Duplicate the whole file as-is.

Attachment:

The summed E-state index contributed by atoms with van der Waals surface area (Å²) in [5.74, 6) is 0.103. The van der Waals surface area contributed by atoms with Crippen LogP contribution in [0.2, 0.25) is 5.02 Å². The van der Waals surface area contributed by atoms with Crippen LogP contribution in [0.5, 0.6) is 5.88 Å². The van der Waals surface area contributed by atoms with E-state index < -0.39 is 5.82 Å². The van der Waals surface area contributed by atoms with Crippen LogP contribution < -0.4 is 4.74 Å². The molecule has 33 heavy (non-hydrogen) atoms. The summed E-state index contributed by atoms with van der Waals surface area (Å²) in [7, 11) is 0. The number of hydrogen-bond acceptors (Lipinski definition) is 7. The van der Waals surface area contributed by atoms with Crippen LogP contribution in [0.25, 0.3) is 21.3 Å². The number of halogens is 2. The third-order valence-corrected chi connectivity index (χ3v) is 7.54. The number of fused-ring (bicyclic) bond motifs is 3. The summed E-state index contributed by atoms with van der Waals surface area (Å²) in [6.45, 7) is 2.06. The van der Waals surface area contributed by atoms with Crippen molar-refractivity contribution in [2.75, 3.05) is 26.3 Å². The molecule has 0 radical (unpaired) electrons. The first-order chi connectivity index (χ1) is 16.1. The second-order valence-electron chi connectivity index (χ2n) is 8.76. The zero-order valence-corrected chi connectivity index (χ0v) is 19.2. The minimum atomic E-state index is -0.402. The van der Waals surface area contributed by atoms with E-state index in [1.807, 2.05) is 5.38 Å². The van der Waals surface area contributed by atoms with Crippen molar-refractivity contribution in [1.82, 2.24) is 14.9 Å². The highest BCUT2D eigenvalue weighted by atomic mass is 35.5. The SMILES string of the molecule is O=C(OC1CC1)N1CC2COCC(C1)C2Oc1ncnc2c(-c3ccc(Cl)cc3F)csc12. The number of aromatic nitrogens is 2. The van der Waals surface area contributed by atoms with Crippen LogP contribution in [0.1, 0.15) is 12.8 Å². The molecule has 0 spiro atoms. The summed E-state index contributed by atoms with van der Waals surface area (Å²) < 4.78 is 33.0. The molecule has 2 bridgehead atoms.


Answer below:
The summed E-state index contributed by atoms with van der Waals surface area (Å²) in [5.74, 6) is 0.103. The van der Waals surface area contributed by atoms with Crippen LogP contribution in [0.2, 0.25) is 5.02 Å². The van der Waals surface area contributed by atoms with Crippen LogP contribution in [0.5, 0.6) is 5.88 Å². The van der Waals surface area contributed by atoms with E-state index < -0.39 is 5.82 Å². The van der Waals surface area contributed by atoms with Crippen LogP contribution < -0.4 is 4.74 Å². The molecule has 33 heavy (non-hydrogen) atoms. The summed E-state index contributed by atoms with van der Waals surface area (Å²) in [7, 11) is 0. The number of hydrogen-bond acceptors (Lipinski definition) is 7. The van der Waals surface area contributed by atoms with Crippen LogP contribution in [0.25, 0.3) is 21.3 Å². The number of halogens is 2. The third-order valence-corrected chi connectivity index (χ3v) is 7.54. The number of fused-ring (bicyclic) bond motifs is 3. The summed E-state index contributed by atoms with van der Waals surface area (Å²) in [6.45, 7) is 2.06. The van der Waals surface area contributed by atoms with Crippen molar-refractivity contribution in [2.75, 3.05) is 26.3 Å². The molecule has 0 radical (unpaired) electrons. The first-order chi connectivity index (χ1) is 16.1. The second-order valence-electron chi connectivity index (χ2n) is 8.76. The zero-order valence-corrected chi connectivity index (χ0v) is 19.2. The minimum atomic E-state index is -0.402. The van der Waals surface area contributed by atoms with E-state index in [1.807, 2.05) is 5.38 Å². The van der Waals surface area contributed by atoms with Crippen molar-refractivity contribution in [1.82, 2.24) is 14.9 Å². The highest BCUT2D eigenvalue weighted by atomic mass is 35.5. The SMILES string of the molecule is O=C(OC1CC1)N1CC2COCC(C1)C2Oc1ncnc2c(-c3ccc(Cl)cc3F)csc12. The number of aromatic nitrogens is 2. The van der Waals surface area contributed by atoms with Crippen LogP contribution in [0.1, 0.15) is 12.8 Å². The molecule has 0 spiro atoms. The summed E-state index contributed by atoms with van der Waals surface area (Å²) < 4.78 is 33.0. The molecule has 2 bridgehead atoms.